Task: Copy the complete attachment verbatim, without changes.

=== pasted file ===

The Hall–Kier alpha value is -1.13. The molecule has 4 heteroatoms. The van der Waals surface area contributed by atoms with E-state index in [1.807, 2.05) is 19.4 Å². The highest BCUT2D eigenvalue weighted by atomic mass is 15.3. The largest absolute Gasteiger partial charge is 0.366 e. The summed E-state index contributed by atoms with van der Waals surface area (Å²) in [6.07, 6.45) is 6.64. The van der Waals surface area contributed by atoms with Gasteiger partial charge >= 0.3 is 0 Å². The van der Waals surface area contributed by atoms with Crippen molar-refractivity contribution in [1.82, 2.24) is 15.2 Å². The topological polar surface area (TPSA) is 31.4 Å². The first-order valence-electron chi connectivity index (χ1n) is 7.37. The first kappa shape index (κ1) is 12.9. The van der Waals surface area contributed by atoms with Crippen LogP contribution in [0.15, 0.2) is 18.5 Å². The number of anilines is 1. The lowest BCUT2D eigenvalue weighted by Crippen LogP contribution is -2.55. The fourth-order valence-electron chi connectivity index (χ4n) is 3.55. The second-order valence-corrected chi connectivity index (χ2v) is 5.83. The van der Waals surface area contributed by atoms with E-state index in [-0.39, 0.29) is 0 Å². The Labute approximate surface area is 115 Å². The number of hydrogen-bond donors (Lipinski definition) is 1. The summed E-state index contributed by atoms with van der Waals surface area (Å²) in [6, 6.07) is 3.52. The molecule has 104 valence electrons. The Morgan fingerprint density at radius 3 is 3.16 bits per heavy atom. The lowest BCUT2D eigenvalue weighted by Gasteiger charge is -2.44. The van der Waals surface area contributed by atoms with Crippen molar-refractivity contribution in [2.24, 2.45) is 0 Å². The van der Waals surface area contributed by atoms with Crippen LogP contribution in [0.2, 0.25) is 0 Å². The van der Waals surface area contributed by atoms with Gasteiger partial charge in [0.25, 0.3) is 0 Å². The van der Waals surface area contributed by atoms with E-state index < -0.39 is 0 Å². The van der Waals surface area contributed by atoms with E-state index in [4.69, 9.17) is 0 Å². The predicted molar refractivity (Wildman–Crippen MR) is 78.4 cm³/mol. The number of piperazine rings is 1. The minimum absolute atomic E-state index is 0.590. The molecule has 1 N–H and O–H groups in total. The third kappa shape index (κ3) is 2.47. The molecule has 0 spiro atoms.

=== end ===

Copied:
The Hall–Kier alpha value is -1.13. The molecule has 4 heteroatoms. The van der Waals surface area contributed by atoms with E-state index in [1.807, 2.05) is 19.4 Å². The highest BCUT2D eigenvalue weighted by atomic mass is 15.3. The largest absolute Gasteiger partial charge is 0.366 e. The summed E-state index contributed by atoms with van der Waals surface area (Å²) in [6.07, 6.45) is 6.64. The van der Waals surface area contributed by atoms with Gasteiger partial charge >= 0.3 is 0 Å². The van der Waals surface area contributed by atoms with Crippen molar-refractivity contribution in [1.82, 2.24) is 15.2 Å². The topological polar surface area (TPSA) is 31.4 Å². The first-order valence-electron chi connectivity index (χ1n) is 7.37. The first kappa shape index (κ1) is 12.9. The van der Waals surface area contributed by atoms with Crippen LogP contribution in [0.15, 0.2) is 18.5 Å². The number of anilines is 1. The lowest BCUT2D eigenvalue weighted by Crippen LogP contribution is -2.55. The fourth-order valence-electron chi connectivity index (χ4n) is 3.55. The second-order valence-corrected chi connectivity index (χ2v) is 5.83. The van der Waals surface area contributed by atoms with E-state index in [-0.39, 0.29) is 0 Å². The Labute approximate surface area is 115 Å². The number of hydrogen-bond donors (Lipinski definition) is 1. The summed E-state index contributed by atoms with van der Waals surface area (Å²) in [6, 6.07) is 3.52. The molecule has 104 valence electrons. The Morgan fingerprint density at radius 3 is 3.16 bits per heavy atom. The lowest BCUT2D eigenvalue weighted by Gasteiger charge is -2.44. The van der Waals surface area contributed by atoms with Crippen molar-refractivity contribution in [2.24, 2.45) is 0 Å². The van der Waals surface area contributed by atoms with Crippen LogP contribution in [0.2, 0.25) is 0 Å². The van der Waals surface area contributed by atoms with Gasteiger partial charge in [0.25, 0.3) is 0 Å². The van der Waals surface area contributed by atoms with E-state index < -0.39 is 0 Å². The van der Waals surface area contributed by atoms with E-state index in [4.69, 9.17) is 0 Å². The predicted molar refractivity (Wildman–Crippen MR) is 78.4 cm³/mol. The number of piperazine rings is 1. The minimum absolute atomic E-state index is 0.590. The molecule has 1 N–H and O–H groups in total. The third kappa shape index (κ3) is 2.47. The molecule has 0 spiro atoms.